Traditional Music Lives On - In The High Country

Traditional Music Lives On - In The High Country

It was just history and a bit of coincidence that brought the two musical instruments together. The banjo made its way to the south on the slave ships during the colonial days of the country. At the same time fiddlers from the British Isles were bringing their fiddles and bows across the Atlantic with jigs and reels aplenty. When these two instruments met in the churchyards and plantations of the south, the path of musical history was forever changed.

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No one knows when the first European fiddler and African banjo player first traded licks. It is safe to say, however, that this cultural meeting has led to the development of blues, jazz, bluegrass, gospel and swing. Now, hundreds of years after the first inter-cultural jam session, the musical landscape is dotted with musicians and bands that are the direct spiritual descendents of those two musicians.

Music in the High country is dominated by the acoustic sort. Whether it's a front porch sing-along, a rousing gospel hymn or bagpipes at the Highland Games, we like our music unplugged.

One of the best places to catch some local acoustic talent is on the lawn of the Jones House in downtown Boone. On Friday afternoons the Jones House will feature local bands of all types all summer long. Blowing Rock also hosts outdoor musical events through its Sunday Concerts in the Park series. And look for the Summer Sunday Sunset Concerts Series to start in July at Fred's Gazebo on Beech Mountain.

The High Country also has its fair share of music festivals. Although the world famous Merle Watson Festival in Wilkesboro and the Black Mountain Music Festival occurred earlier in the spring, there are still some great festivals to attend this summer. The Lenoir Bluegrass Festival in Lenoir, North Carolina is held each July with over two dozen acts performing. And Boone's Firefly Festival, held in June, features just about every local musician who is up to snuff as well as storytellers, yarn spinners and just plain old everyday liars.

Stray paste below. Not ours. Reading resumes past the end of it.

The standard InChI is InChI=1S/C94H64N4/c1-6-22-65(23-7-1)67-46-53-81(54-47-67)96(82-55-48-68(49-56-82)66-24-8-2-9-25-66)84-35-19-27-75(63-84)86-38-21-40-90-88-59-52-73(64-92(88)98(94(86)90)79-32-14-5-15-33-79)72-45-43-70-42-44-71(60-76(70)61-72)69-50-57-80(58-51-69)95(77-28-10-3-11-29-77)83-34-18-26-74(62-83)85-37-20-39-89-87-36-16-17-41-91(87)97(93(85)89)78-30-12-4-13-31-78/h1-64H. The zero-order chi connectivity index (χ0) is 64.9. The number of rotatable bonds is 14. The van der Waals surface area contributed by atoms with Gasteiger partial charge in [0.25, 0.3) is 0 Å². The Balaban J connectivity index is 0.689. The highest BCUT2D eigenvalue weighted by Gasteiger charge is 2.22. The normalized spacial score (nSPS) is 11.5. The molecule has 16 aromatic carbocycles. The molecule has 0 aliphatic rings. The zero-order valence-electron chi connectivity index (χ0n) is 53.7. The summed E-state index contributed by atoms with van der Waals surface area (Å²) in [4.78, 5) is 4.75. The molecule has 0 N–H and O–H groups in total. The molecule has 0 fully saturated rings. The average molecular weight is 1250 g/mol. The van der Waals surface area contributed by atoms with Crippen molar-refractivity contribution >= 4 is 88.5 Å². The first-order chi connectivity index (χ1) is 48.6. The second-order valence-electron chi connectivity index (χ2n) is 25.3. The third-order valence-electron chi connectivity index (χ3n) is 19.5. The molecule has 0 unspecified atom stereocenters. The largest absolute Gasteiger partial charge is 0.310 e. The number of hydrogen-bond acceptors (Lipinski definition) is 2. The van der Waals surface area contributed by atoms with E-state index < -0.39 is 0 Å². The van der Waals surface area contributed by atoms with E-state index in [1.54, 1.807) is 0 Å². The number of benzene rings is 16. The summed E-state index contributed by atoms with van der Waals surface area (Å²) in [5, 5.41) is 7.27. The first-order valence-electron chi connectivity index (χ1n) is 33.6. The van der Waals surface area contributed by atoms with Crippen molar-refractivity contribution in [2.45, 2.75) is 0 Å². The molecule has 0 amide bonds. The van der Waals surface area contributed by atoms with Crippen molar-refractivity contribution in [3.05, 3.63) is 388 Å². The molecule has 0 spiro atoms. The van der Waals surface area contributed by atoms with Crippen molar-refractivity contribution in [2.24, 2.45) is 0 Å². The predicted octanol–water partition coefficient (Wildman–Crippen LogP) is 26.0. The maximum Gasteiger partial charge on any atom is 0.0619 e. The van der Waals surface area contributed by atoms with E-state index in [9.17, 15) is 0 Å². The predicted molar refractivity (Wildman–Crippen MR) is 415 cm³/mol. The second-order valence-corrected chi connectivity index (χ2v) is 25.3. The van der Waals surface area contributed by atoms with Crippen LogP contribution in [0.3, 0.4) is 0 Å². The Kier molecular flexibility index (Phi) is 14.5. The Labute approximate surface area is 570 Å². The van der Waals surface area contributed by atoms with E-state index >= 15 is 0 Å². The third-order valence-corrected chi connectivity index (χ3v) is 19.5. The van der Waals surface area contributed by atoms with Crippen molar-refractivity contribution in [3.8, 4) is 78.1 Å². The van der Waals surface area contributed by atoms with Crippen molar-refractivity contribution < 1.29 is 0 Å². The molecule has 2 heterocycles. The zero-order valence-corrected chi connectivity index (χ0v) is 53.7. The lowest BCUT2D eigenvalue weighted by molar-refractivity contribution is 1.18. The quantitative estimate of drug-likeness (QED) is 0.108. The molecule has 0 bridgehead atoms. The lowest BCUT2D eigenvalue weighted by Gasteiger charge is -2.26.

imageIf you are musically inclined, there is a wealth of opportunity for you to show your stuff while you are visiting the High Country. And we're not just talking about karaoke. Dick Wilson regularly schedules impromptu jam sessions at his Friends Music Shop on Hwy 105. Several of the area clubs hold open mike nights that bring out the best in local and visiting talent. And Caribbean Café hosts Songwriters' Night every Sunday where the best songsmiths of the area get together and support each other's work.

If you really want to hear some astounding traditional music of the High Country, take the time to invite yourself to one of the area churches some Sunday morning. The churches of the area all welcome visiting guests to their congregations and some of them feature the most amazing gospel choirs you will ever hear.

Other fine places to find good music of the traditional sort are Woodlands Barbecue and Pickin' Parlor in Blowing Rock, Jim and Jennie's Music Camp in Crossnore, Green Acres Music Hall near Marion, the Saturday night jam at the Old Fort firehouse in McDowell County, and the Mountain Music Jamboree in Laurel Springs every Saturday night.

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